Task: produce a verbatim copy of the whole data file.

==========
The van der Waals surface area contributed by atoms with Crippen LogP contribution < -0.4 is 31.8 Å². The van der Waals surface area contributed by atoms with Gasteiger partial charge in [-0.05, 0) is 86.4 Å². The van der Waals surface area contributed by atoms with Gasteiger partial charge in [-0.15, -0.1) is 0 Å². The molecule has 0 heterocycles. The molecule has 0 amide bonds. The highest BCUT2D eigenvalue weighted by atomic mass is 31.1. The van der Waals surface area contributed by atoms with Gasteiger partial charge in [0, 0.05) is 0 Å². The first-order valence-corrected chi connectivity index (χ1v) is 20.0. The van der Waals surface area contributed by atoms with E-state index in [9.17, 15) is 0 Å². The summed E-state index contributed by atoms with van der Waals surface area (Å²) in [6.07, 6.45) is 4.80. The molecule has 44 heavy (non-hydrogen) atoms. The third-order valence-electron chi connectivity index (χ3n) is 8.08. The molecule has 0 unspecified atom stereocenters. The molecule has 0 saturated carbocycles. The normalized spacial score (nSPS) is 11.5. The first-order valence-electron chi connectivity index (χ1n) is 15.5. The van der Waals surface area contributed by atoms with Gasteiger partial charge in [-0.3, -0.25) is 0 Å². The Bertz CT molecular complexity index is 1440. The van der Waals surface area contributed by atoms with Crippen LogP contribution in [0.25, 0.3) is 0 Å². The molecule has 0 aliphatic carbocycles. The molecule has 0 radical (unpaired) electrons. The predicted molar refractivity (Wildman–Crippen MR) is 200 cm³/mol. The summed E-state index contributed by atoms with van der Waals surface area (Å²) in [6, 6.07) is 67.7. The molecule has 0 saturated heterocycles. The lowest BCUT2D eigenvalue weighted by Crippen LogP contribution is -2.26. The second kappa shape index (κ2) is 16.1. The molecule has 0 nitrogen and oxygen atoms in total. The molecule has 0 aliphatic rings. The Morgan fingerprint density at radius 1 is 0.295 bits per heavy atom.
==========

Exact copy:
The van der Waals surface area contributed by atoms with Crippen LogP contribution < -0.4 is 31.8 Å². The van der Waals surface area contributed by atoms with Gasteiger partial charge in [-0.05, 0) is 86.4 Å². The van der Waals surface area contributed by atoms with Gasteiger partial charge in [-0.15, -0.1) is 0 Å². The molecule has 0 heterocycles. The molecule has 0 amide bonds. The highest BCUT2D eigenvalue weighted by atomic mass is 31.1. The van der Waals surface area contributed by atoms with Gasteiger partial charge in [0, 0.05) is 0 Å². The first-order valence-corrected chi connectivity index (χ1v) is 20.0. The van der Waals surface area contributed by atoms with E-state index in [9.17, 15) is 0 Å². The summed E-state index contributed by atoms with van der Waals surface area (Å²) in [6.07, 6.45) is 4.80. The molecule has 44 heavy (non-hydrogen) atoms. The third-order valence-electron chi connectivity index (χ3n) is 8.08. The molecule has 0 unspecified atom stereocenters. The molecule has 0 saturated carbocycles. The normalized spacial score (nSPS) is 11.5. The first-order valence-electron chi connectivity index (χ1n) is 15.5. The van der Waals surface area contributed by atoms with Gasteiger partial charge in [-0.3, -0.25) is 0 Å². The Bertz CT molecular complexity index is 1440. The van der Waals surface area contributed by atoms with Crippen LogP contribution in [0.25, 0.3) is 0 Å². The molecule has 0 aliphatic carbocycles. The molecule has 0 radical (unpaired) electrons. The predicted molar refractivity (Wildman–Crippen MR) is 200 cm³/mol. The summed E-state index contributed by atoms with van der Waals surface area (Å²) in [6, 6.07) is 67.7. The molecule has 0 saturated heterocycles. The lowest BCUT2D eigenvalue weighted by Crippen LogP contribution is -2.26. The second kappa shape index (κ2) is 16.1. The molecule has 0 nitrogen and oxygen atoms in total. The molecule has 0 aliphatic rings. The Morgan fingerprint density at radius 1 is 0.295 bits per heavy atom.